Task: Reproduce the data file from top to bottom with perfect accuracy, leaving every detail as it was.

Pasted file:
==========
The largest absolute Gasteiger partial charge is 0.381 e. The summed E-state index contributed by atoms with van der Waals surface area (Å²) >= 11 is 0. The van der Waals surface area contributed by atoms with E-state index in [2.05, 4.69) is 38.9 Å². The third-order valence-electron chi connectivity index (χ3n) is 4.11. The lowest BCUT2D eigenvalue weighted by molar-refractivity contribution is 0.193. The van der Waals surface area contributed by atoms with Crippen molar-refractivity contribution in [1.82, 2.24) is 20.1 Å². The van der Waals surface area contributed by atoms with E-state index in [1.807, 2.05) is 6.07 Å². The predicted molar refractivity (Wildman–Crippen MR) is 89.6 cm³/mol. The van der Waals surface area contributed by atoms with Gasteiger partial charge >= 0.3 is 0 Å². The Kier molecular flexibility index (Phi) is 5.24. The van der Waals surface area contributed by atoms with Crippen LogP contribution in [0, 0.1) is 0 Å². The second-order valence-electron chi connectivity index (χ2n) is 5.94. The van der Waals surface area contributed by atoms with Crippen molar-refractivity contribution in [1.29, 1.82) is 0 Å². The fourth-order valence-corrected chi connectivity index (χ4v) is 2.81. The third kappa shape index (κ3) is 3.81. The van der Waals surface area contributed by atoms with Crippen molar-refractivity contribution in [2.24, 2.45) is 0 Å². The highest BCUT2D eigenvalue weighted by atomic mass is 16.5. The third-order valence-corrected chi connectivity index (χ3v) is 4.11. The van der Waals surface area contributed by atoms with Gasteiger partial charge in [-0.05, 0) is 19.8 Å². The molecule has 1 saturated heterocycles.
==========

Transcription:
The largest absolute Gasteiger partial charge is 0.381 e. The summed E-state index contributed by atoms with van der Waals surface area (Å²) >= 11 is 0. The van der Waals surface area contributed by atoms with E-state index in [2.05, 4.69) is 38.9 Å². The third-order valence-electron chi connectivity index (χ3n) is 4.11. The lowest BCUT2D eigenvalue weighted by molar-refractivity contribution is 0.193. The van der Waals surface area contributed by atoms with Crippen molar-refractivity contribution in [1.82, 2.24) is 20.1 Å². The van der Waals surface area contributed by atoms with E-state index in [1.807, 2.05) is 6.07 Å². The predicted molar refractivity (Wildman–Crippen MR) is 89.6 cm³/mol. The van der Waals surface area contributed by atoms with Gasteiger partial charge >= 0.3 is 0 Å². The Kier molecular flexibility index (Phi) is 5.24. The van der Waals surface area contributed by atoms with Crippen LogP contribution in [0, 0.1) is 0 Å². The second-order valence-electron chi connectivity index (χ2n) is 5.94. The van der Waals surface area contributed by atoms with Crippen molar-refractivity contribution in [1.29, 1.82) is 0 Å². The fourth-order valence-corrected chi connectivity index (χ4v) is 2.81. The third kappa shape index (κ3) is 3.81. The van der Waals surface area contributed by atoms with Crippen molar-refractivity contribution in [2.24, 2.45) is 0 Å². The highest BCUT2D eigenvalue weighted by atomic mass is 16.5. The third-order valence-corrected chi connectivity index (χ3v) is 4.11. The van der Waals surface area contributed by atoms with Gasteiger partial charge in [-0.05, 0) is 19.8 Å². The molecule has 1 saturated heterocycles.